Angar Guten’s population build their own houses using wood from eucalyptus as a base. To complete the building of the walls they use adobe and to cover the roof, dry pieces of wood and grass. The great majority of houses have only one room where the whole family sleeps. During the day, activities take place outside the house.
Agriculture is the main source of income of Angar Guten population, together with animal husbandry (cows, sheep and goats).
The main ethnic groups are the Bench, Disi, Surma and Meinit. People live from livestock and agriculture (maize, sorgum and coffee). Part of the population is concentrated in settlements and others are scattered at remote and inaccessible places. Every 7 village has a government health post run by a health assistant. The Bench District covers an area of 1,807 sq. km. Mizan Teferi has a population of 20,400, while Gacheb has a population of 5,500 people. The homes of the people are made of mud, wood and straw, with only one room. There is no drainage system and the water from the houses is stagnant, making it a source of infections.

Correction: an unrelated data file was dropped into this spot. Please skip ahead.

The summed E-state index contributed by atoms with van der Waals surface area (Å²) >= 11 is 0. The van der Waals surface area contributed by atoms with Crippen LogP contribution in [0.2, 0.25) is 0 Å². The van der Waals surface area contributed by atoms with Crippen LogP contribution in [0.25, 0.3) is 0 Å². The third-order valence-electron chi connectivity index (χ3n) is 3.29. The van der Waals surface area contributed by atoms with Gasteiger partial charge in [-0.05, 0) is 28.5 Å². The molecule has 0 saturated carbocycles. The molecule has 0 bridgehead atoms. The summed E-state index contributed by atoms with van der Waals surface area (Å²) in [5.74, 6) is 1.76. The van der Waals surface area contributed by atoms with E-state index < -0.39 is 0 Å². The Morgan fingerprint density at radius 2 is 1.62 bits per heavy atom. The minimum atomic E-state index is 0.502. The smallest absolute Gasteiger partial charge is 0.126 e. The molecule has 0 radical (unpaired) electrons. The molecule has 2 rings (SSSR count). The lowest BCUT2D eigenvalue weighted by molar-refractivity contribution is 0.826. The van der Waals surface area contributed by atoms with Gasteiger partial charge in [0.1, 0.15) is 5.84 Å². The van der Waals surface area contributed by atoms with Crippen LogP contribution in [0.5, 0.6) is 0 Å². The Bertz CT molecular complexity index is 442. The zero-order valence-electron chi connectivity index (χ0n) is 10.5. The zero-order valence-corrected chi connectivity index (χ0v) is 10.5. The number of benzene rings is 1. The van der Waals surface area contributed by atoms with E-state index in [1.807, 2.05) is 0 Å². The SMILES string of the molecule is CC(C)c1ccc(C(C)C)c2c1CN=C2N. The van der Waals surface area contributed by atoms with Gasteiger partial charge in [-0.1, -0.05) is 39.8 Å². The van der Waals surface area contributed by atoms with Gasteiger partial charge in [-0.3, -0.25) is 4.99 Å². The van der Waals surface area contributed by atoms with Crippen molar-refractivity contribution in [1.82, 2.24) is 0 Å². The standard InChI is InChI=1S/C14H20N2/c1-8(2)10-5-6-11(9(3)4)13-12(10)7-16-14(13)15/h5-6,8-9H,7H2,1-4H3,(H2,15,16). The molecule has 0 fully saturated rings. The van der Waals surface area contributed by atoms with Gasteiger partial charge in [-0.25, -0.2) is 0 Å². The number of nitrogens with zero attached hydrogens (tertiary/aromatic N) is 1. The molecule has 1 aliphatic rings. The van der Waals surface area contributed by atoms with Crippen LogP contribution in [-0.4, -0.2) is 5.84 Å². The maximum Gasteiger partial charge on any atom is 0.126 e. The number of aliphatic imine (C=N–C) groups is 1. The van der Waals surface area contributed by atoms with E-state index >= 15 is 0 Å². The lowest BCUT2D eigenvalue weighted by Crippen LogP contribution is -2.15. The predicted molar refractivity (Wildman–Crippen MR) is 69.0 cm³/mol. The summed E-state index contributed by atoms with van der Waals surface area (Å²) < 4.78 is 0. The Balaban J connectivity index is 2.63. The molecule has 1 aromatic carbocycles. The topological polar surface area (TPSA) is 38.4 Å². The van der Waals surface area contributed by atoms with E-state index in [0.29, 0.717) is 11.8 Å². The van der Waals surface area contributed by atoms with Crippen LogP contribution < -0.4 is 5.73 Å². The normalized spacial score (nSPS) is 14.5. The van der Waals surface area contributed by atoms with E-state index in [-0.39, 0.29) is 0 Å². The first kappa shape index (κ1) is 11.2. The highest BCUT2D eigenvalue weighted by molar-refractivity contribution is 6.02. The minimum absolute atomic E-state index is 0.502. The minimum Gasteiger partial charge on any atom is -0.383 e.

The main ethnic group living at the area is the Bench Maji, who depend on cattle, sheep, goats and agriculture. Most of them are peasants even though agriculture is limited to the rainy season, with only one harvest a year. Teff (local crop) and godere are planted in the area, giving rise to poor nourishment that affects the nutritional level of the inhabitants.
Ethiopia - Nyangatom